From the west coast sun to the north west rain, Jesca Hoop hopped across the sea a decade ago but for the first time has recorded on these shores. One country barrelling towards isolationism and separationist tenancies is much the same as another running headlong into oblivion.
Tom Waits described her as “like a four-sided coin. She is an old soul, like a black pearl, a good witch or a red moon. Her music is like going swimming in a lake at night” and she does seem to be channelling someone from the middle ages. Images of a nymph playing the lute in a leafy glade are abound on this stripped back and wonderful other worldly fifth L.P.
Recording was manned by John Parish, who also was at the controls for Aldous Harding’s stunning “Designer” LP this year, and his less is more approach allows every instrument, every note to shine on their own merits.
‘Free of the Feeling’ has a feel of the Laura Marlings’ about it, her angelic high notes and expressive floating vocals are coupled with a tempo and backing that is very like LUMP, Marling’s collaborative project with Mike Lindsay last year.
‘Shoulder Charge‘ begins with the opening riff from the Bloc Party classic “So Here We Are” but turns into a gorgeous lament, one of the most beautiful songs you’ll hear this year.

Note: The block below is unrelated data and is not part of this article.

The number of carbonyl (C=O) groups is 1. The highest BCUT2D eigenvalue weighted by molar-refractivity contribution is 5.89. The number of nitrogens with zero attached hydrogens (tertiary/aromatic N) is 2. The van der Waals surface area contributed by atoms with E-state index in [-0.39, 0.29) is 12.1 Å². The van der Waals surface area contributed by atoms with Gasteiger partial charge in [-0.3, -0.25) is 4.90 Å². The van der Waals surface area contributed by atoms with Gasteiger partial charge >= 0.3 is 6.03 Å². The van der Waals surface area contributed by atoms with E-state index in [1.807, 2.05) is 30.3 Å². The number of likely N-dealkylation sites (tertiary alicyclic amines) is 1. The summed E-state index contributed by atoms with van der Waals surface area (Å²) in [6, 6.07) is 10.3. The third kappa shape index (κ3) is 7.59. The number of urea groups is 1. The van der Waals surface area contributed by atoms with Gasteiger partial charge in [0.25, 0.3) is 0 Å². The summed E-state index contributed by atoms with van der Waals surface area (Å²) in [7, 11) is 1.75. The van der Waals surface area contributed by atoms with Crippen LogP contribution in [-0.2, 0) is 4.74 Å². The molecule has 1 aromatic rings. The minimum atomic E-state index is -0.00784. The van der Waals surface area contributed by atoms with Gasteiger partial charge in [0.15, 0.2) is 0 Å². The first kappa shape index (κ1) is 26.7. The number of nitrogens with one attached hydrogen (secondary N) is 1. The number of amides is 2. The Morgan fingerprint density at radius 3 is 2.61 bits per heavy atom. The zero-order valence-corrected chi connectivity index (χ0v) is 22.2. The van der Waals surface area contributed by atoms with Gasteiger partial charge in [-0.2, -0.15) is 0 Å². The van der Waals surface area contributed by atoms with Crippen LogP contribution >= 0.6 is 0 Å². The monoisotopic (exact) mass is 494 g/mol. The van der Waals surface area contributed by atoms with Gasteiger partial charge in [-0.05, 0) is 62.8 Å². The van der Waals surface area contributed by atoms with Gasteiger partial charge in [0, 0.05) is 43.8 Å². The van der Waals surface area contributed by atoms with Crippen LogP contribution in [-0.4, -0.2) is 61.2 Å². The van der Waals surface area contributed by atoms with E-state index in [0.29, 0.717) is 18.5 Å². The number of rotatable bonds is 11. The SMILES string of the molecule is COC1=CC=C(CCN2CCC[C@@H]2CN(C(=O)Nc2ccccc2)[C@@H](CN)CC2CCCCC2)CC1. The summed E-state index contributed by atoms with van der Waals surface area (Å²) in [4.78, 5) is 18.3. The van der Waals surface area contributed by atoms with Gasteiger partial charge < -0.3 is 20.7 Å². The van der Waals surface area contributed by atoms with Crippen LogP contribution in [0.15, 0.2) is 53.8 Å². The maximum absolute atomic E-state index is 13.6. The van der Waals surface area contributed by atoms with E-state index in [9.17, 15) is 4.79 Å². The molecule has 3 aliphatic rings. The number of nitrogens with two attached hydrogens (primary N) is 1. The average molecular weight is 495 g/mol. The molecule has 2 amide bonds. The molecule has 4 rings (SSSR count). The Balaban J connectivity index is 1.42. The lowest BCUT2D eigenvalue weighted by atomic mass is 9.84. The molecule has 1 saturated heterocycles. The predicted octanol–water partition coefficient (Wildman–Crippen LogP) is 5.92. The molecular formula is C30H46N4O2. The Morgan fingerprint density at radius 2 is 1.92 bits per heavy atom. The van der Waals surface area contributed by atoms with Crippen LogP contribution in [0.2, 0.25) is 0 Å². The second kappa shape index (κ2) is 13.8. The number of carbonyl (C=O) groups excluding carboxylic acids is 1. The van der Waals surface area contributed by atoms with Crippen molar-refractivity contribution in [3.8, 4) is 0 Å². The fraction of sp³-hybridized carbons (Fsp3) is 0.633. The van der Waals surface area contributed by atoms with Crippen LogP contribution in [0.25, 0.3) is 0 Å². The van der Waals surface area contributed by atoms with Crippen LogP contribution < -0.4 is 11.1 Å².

‘Old Fear of Father’ illustrates a past spent shaping her voice singing along to Joni Mitchell and Carole King, naturally forging her own distinctive style.
‘Foot Fall to the Path’ is sat in a stone circle, during a solstice, a pagan or Celtic influence. Hailing from California but residing in Manchester, England, this is the most old English folk she has done, her collaborations with Guy Garvey and Iron and Wines’ Sam Beam rubbing off. She has developed a very English enunciation and mannerism.
A slight misstep is ‘Outside of Eden’, which is perhaps a little too lacking in substance, the additional vocals of her nephew Justis Hoop Garza are quite jarring and seem out of place at times when he seems to overreach himself.
‘All Time Low’ isn’t a tribute to the dreadful noughties emo band but is perhaps the most introspective and heartbreaking song on the record, it evokes a centuries old traditional folk song that you feel you have definitely heard before. Again it’s beautiful and calming, much like the rest of the record.
Described as being an “album for these times”, and whilst lyrically it tackles weighty and relevant topics, such as reverse patriarchy (Old Fear of Father) and white supremacy (Red, White and Black), musically it is submissive and relaxed. There is no Anna Calvi or St Vincent anger or explosive passion, more a reserved, simmering desire. The intensity is lacking and if it is intended to be a ‘Time Capsule’ you could be fooled into thinking it was 1969 and everything smelt of roses.
Maybe it is meant to be the calm waters in such turbulent times, the world is a boiling cauldron of hate and no one seems particularly interested in being the moderator and peace maker; everyone despises each other on all sides.
She says herself “we are actually and truly the same …even in our differences. To understand all is to forgive all”.
Wouldn’t that be nice?!?
What it is, is a beautiful record. Which is enough, in these ugly, bitter and twisted times.